Gilfillan, Robert (DNB00)
GILFILLAN, ROBERT (1798–1850), Scotch poet, was born 7 July 1798 at Dunfermline, and was the son of a master weaver. In 1811, on the removal of the family to Leith, Gilfillan was there apprenticed to a cooper, whom he served, with a somewhat languid interest, for seven years. For three years after 1818 he was a grocer's shopman in Dunfermline, mingling freely with contemporaries interested like himself in literature, and receiving generous appreciation of his growing poetical gift. This time he considered the happiest part of his life. Returning to Leith he was successively clerk to a firm of oil and colour merchants, confidential clerk to a wine merchant, and collector of police rates. This last post he held from 1837 till his death, 4 Dec. 1850. During the same period he was grand bard to the grand lodge of freemasons in Scotland, being in this respect a successor of Burns. Gilfillan never married, and a niece reared under his care kept house for him in his latter years.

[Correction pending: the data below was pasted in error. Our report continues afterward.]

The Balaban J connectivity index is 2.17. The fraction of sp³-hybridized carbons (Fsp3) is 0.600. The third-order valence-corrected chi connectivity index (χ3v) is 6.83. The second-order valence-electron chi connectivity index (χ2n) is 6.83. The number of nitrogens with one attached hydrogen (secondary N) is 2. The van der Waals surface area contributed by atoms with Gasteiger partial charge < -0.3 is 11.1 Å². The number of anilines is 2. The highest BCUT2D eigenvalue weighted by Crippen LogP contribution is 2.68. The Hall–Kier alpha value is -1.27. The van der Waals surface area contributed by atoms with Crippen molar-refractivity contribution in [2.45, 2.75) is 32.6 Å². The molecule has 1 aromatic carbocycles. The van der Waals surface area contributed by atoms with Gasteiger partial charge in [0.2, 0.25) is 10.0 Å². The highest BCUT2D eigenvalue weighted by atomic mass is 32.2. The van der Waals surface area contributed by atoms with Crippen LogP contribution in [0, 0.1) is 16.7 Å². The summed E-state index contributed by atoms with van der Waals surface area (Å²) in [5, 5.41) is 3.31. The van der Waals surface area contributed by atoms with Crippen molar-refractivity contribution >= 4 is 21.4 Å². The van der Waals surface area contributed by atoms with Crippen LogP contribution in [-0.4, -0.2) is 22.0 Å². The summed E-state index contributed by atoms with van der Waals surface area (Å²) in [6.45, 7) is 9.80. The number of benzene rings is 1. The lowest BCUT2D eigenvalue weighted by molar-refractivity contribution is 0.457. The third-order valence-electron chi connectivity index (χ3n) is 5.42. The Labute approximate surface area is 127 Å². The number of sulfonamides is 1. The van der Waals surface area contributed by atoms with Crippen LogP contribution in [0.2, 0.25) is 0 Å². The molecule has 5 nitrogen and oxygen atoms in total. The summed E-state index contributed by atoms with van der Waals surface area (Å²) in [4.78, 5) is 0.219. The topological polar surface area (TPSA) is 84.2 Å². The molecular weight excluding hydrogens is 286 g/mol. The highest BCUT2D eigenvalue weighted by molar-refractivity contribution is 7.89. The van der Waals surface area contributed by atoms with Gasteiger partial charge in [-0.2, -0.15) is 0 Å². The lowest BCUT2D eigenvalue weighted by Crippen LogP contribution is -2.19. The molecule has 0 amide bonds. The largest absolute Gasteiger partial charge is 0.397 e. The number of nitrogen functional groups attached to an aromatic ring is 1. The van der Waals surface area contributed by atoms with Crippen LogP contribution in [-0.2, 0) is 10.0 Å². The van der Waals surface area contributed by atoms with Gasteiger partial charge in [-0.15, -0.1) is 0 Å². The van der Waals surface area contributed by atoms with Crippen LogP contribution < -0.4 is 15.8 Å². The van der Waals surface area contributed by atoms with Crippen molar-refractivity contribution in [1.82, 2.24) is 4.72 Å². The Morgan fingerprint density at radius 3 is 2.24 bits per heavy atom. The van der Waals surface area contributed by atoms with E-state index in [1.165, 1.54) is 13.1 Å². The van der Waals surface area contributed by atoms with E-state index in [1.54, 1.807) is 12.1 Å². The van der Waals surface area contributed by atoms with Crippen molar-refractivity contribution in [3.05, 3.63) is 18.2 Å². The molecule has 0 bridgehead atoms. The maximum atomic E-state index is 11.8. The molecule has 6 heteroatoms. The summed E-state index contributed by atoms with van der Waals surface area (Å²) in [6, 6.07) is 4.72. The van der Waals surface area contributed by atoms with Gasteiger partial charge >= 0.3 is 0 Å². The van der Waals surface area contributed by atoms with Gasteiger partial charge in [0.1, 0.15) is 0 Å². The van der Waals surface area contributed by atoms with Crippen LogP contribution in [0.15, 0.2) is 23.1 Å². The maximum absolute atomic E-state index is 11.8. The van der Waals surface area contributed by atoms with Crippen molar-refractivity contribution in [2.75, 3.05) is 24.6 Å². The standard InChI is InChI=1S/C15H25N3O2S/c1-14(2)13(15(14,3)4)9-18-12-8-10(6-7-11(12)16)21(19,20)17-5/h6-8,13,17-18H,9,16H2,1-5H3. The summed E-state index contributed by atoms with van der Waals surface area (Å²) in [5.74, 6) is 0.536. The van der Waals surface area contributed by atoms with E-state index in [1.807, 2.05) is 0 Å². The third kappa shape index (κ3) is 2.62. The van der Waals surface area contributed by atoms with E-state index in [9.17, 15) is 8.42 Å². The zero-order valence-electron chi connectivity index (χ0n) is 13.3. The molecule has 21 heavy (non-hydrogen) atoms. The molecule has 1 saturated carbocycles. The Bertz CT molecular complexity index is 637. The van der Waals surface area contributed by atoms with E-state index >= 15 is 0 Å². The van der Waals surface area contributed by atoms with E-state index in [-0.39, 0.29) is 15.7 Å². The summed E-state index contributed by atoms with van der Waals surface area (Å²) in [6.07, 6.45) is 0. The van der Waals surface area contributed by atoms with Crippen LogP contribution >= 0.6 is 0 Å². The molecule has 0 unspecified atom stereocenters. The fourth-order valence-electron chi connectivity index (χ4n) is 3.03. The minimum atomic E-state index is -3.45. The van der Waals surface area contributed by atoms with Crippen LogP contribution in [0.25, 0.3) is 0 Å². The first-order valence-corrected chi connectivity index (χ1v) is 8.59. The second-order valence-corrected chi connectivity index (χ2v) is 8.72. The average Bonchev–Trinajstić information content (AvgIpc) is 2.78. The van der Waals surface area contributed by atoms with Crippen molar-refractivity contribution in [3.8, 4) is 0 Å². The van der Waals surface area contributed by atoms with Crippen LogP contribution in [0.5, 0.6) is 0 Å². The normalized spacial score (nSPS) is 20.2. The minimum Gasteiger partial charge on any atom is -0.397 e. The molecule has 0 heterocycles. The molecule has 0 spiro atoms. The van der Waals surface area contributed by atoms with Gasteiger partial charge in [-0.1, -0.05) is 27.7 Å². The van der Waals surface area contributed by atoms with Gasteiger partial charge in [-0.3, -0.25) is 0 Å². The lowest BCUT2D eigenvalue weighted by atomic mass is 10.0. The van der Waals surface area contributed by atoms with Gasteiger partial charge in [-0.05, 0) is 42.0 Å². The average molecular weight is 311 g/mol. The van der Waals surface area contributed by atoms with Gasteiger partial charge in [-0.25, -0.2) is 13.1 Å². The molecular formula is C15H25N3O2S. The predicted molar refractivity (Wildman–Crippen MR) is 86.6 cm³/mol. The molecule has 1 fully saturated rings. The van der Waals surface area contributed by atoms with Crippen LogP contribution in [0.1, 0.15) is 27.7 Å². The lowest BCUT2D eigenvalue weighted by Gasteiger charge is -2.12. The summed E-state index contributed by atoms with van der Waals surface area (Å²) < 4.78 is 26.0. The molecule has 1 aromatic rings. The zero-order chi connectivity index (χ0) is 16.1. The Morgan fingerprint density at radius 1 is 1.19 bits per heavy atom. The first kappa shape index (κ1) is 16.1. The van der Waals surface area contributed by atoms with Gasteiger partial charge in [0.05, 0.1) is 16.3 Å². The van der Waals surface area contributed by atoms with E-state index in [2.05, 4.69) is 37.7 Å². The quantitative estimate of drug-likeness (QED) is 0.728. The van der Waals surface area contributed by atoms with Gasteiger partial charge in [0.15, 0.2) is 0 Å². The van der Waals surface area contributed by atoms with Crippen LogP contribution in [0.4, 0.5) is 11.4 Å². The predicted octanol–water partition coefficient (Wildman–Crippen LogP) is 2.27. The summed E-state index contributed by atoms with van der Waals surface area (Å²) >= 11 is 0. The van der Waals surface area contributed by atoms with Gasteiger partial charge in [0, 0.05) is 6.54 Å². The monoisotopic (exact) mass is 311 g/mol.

Beginning his poetical career in local newspapers while still an apprentice, Gilfillan speedily came to be recognised as a genuine Scottish singer. Favourable references to him in the ‘Noctes Ambrosianæ,’ and especially to his ‘Peter m'Craw,’ a clever humorous satire of 1828, induced him to publish, and he issued a small volume of ‘Original Songs’ in 1831. Two other enlarged editions appeared in his lifetime, and several of his best songs were aptly set to music by Peter m'Leod. Gilfillan contributed in his later years to the ‘Dublin University Magazine’ and the ‘Scotsman,’ and also to the Scottish anthology, ‘Whistle-Binkie.’ After his death a collective edition of his works (1851), with a prefatory biography, was prepared by William Anderson (1805–1866) [q. v.] Besides ‘Peter m'Craw,’ Gilfillan's best songs are his touching ‘Fare thee well’ and his plaintive and melodious emigrant's song, ‘Why left I my Hame?’ which instantly won and retained a wide popularity.[Anderson's Scottish Nation, and edition of Gilfillan's Poems; Whistle-Binkie; Wilson's Poets and Poetry of Scotland.]